House Bill 3 (HB 3) Implementation: Charter School Funding
|Subject:||House Bill 3 (HB 3) Implementation: Charter School Funding
|Next Steps:||Share with charter school business and finance staff|
House Bill (HB) 3 was passed by the 86th Texas Legislature, 2019, and signed into law by Governor Abbott on June 11, 2019.
This letter serves to inform you regarding HB3 state funding implications for open-enrollment charter schools.
Tier One Changes
- Prior to HB 3, some charter school Tier One allotments were calculated using the state average of all school districts’ adjusted allotments of $6,545. This average recognized the state average impact of the cost of education index (CEI) and the small and mid-sized district adjustments. With the enactment of HB 3, these allotments are now calculated using the state average of all school districts’ basic allotment of approximately $6,153. This average no longer includes adjustments for CEI, which was repealed, or for small and mid-sized districts. This number will likely increase closer to $6,160 in February 2020 after the Texas Education Agency (TEA or agency) receives district adopted M&O tax rates.
- All charter schools regardless of size will receive a separate, stand-alone, small and mid-size allotment of approximately $1,060 per student in average daily attendance (ADA). The allotment is based on a calculation from the small and mid-sized allotment for districts.
- Under HB 3, a new dyslexia allotment and a new early education allotment were created and added to the list of allotments funded using the basic allotment.
- HB 3 increased the funding weights and/or expanded program eligibility for the allotments below:
- The special education mainstream weight increased from 1.10 to 1.15.
- Career and technology (CTE) allotment grade levels are expanded from beginning in 9th grade to beginning in 7th grade, and now include technology applications and advanced CTE funding for P-TECH programs.
- The bilingual education allotment has been expanded to include incentivized funding for dual language immersion (one-way or two-way program models) by providing for a funding weight of 0.15 for LEP students and 0.05 for native English speaking students.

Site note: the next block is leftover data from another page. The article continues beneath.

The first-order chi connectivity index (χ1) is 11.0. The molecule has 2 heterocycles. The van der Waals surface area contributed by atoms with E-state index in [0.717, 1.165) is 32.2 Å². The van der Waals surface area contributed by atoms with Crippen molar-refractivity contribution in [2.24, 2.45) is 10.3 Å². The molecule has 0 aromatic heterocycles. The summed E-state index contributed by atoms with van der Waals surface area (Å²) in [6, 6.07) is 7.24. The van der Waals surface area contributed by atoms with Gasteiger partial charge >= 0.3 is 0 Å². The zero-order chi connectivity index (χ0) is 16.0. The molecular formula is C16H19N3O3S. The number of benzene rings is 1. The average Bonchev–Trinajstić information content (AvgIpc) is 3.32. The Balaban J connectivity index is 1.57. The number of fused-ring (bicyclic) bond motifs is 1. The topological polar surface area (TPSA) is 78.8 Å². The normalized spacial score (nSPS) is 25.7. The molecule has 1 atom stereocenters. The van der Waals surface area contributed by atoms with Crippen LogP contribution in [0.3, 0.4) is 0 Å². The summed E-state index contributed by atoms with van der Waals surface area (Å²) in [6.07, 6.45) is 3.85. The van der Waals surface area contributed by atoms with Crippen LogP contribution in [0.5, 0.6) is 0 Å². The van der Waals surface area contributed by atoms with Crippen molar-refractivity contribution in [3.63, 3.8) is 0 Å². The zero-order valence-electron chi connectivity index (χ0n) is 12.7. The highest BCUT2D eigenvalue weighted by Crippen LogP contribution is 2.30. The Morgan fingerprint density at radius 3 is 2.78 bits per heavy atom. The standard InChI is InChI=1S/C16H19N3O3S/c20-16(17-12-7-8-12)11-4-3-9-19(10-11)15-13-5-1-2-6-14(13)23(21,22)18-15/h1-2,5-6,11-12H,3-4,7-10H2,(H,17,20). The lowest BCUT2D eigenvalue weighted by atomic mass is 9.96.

- The compensatory education allotment weights are increased and range from .225 to .275. Funding will be determined by the severity of disadvantage based on a five-tier spectrum of poverty determined by census blocks.
- HB 3 added several new allotments, a bonus, and a reimbursement mechanism to Tier One which are funded on varying amounts. These include: the teacher incentive allotment; the college, career and military readiness (CCMR) outcomes bonus; the mentor program allotment; the dropout recovery & residential placement facility allotment; and college/career entrance exam reimbursements.
Charters are still funded using the state average school district tax rates (DTR). For 2019-2020, the guaranteed yield for Golden Pennies is $98.56, and the state average DTR is approximately $0.0594. The guaranteed yield for Copper Pennies is $49.28, and the state average DTR is approximately $0.0264.
For the 2019–2020 school year, open-enrollment charter schools will be required to increase salaries for certain staff, as prescribed under Section 48.051(c), Education Code, which states “a school district must use at least 30 percent of the amount, if the amount is greater than zero, that equals the product of the average daily attendance of the district multiplied by the amount of the difference between the district’s funding under this chapter per student in average daily attendance for the current school year and the preceding school year to provide compensation increases to full-time employees other than administrators.”